While my understanding of navigating these seemingly complex social interactions grew, the student body grew too. When I entered the ninth grade there were 300 students in the whole high school. By the time I graduated, we had 500. And with this growth, we went from counting the number of non-white students on one hand to needing two. (There were seven.)
I was a natural introvert, shy and a little (very) naïve. It’s a no wonder my teens were tough. Band was a default comfort zone. Not having enough instruments in middle school or high school to play a full score, it was the only class where middle school and high school interacted. It offered forced social interaction with my classmates, half of whom were upperclassmen. It was a little intimidating being surrounded by people with facial hair and boobs, but it was exhilarating to have a tangential friendship with them. Band also provided a uniqueness of heightened racial diversity. The principle drummer (the only drummer for five years) was an Indian-American upperclassman. Intersecting through the years we had a brother and sister of Middle East descent (trumpet and clarinet respectively); a Black guy on bass and one Asian boy, on percussion. By the time I was a senior, there were enough students to support having junior high and high school bands. For the Memorial Day parades, we joined forces and invited the sixth graders to join. That influx brought an Asian girl. She played Second Flute and was next to me. In most places, six non-white students won’t qualify as diverse. But, those 6 non-white students out of a 30-member band gave us 20% diversity.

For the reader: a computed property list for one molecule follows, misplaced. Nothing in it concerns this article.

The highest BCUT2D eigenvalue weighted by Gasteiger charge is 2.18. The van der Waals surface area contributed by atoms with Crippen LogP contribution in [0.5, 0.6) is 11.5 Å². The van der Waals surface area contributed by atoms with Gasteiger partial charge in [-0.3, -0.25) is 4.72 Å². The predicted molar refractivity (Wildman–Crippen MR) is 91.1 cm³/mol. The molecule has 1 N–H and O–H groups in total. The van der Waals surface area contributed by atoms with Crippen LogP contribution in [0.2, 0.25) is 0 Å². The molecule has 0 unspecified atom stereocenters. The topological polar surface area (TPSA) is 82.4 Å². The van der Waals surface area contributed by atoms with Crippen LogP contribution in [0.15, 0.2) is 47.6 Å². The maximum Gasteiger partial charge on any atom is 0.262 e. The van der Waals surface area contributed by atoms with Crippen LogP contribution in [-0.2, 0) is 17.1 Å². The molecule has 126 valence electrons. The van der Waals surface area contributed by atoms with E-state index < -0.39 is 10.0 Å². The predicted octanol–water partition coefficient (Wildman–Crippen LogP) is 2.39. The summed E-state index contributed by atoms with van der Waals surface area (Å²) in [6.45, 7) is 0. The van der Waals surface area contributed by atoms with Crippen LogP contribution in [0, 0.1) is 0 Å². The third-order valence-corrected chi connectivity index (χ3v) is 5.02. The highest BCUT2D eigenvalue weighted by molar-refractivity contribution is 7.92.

Outside the band walls, the school’s diversity plummeted to .014%. Consequently, I only saw my school as “just white.”
There wasn’t racial tension in Band. We were just trying to stay on beat. With the lack of diversity in the school and consequent lack of interactions with people who weren’t white, I didn’t have a framework to view race. My family’s “Martin Luther King Jr. is awesome” philosophy didn’t provide a framework. The school’s curriculum didn’t provide one. Race and racial differences weren’t discussed and since race wasn’t discussed openly, understanding the different experiences, philosophies and even religions that race could bring wasn’t discussed either. Scanning the student body, the only races that were apparent were Black and Indian-American. With my naiveté, people that were different, (like the brother and sister of Middle-East descent) were categorized as, “not white” or “they have a good tan.”
I can’t say if this naïveté is good or bad. It’s how I grew up and it’s what made me. Despite the shyness, I always liked people. I knew there was an Arian Signing Society 30 minutes from my home, but I didn’t see racism as a “this is happening now” way of life. The singing society was so far out of my love everyone world, it was as unbelievable as the Tooth Fairy. I continued to compartmentalize racism to history books, movies and the Deep South.